Most big firms probably don't care, so they bill in advance and take advantage of holding the money.  Smaller RIA firms probably don't care, so they bill in arrears to save the hassle.
 
I could be totally wrong on this...



You are correct about the regulatory implications.  And what you say makes sense about the bigger firms holding onto the money.


Its not when you bill, but what you bill for that has the regulatory Implications. When Filling form ADV the RIA has to select what they are charging a fee for. Most firms charge up front so they have the money to use towards operations.
Jan 7, 2010 3:28 pm
OntheEdge:
Moraen:
iceco1d:
Moraen:
LockEDJ:

Both bill monthly in arrears? I hadn't found that in any other fee-based solution. Neither had I found the option to use one of four different pre-selected portfolio's within a risk-tolerance platform plus an open-ended, advisor-driven platform.



I thought most places bill monthly in arrears. 





 
In the RIA world, doesn't it have regulatory implications if you bill in advance vs in arrears?  And even moreso if you bill more than 6 months in advance?
 
Maybe that was just my state and not the SEC, but if you bill in advance you have extra reporting requirements, etc.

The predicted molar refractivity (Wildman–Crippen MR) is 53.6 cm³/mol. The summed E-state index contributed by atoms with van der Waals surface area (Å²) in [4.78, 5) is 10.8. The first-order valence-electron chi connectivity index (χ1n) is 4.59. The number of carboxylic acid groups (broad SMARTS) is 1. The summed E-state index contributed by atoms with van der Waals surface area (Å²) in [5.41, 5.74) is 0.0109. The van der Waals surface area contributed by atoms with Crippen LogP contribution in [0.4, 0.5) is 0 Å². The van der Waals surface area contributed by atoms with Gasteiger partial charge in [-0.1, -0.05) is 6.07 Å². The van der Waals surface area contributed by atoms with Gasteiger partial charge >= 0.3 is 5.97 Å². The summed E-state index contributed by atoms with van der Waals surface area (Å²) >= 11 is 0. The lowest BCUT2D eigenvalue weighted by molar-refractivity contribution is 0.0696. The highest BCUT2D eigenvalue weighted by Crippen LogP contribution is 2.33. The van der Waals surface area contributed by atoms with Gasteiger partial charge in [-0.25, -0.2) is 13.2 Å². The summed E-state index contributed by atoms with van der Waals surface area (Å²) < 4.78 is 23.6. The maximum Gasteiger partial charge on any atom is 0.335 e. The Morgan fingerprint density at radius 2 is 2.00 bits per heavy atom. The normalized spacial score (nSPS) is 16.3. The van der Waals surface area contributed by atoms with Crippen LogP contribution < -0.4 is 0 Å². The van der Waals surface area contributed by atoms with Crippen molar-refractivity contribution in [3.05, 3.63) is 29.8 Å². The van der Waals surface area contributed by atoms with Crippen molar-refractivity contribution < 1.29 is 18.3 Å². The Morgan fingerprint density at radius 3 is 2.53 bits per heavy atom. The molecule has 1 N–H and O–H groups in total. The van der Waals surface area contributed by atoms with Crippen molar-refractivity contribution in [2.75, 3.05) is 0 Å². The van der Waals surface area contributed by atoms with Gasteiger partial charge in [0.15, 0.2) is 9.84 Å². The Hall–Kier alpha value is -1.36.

Most big firms probably don't care, so they bill in advance and take advantage of holding the money.  Smaller RIA firms probably don't care, so they bill in arrears to save the hassle.
 
I could be totally wrong on this...



You are correct about the regulatory implications.  And what you say makes sense about the bigger firms holding onto the money.


Its not when you bill, but what you bill for that has the regulatory Implications. When Filling form ADV the RIA has to select what they are charging a fee for. Most firms charge up front so they have the money to use towards operations.



There is a place on the ADV.  If you are billing in advance, you cannot bill more than 6 months in advance if it will be more than $500. 

Jan 7, 2010 3:31 pm

You can bill six months in advance over $500.  Just in doing so you are required to send an accounted balance sheet to the State Securities Administrator for review.

Jan 7, 2010 7:53 pm

1:  Noggin.  Every time I start to forget you are an idiot you set me straight.

 
2:  B24.  Don't want to pick a fight here but you keep referring to our "wrap" program.  Am I sensing you are getting bitter with Jones or do you have a "different" definiton of "wrap"?
 
3:  I hear lots of complaints about many different advisory programs on this site.  Most of them revolve around not being able to select securities or do the rebalancing yourself.  I cannot even imagine having a decent amount of dollars or accounts in an advisory program and having enough time to do this yourself.  Frankly, I am starting to have problems timeblocking the required annual reviews much less monkeying with allocations.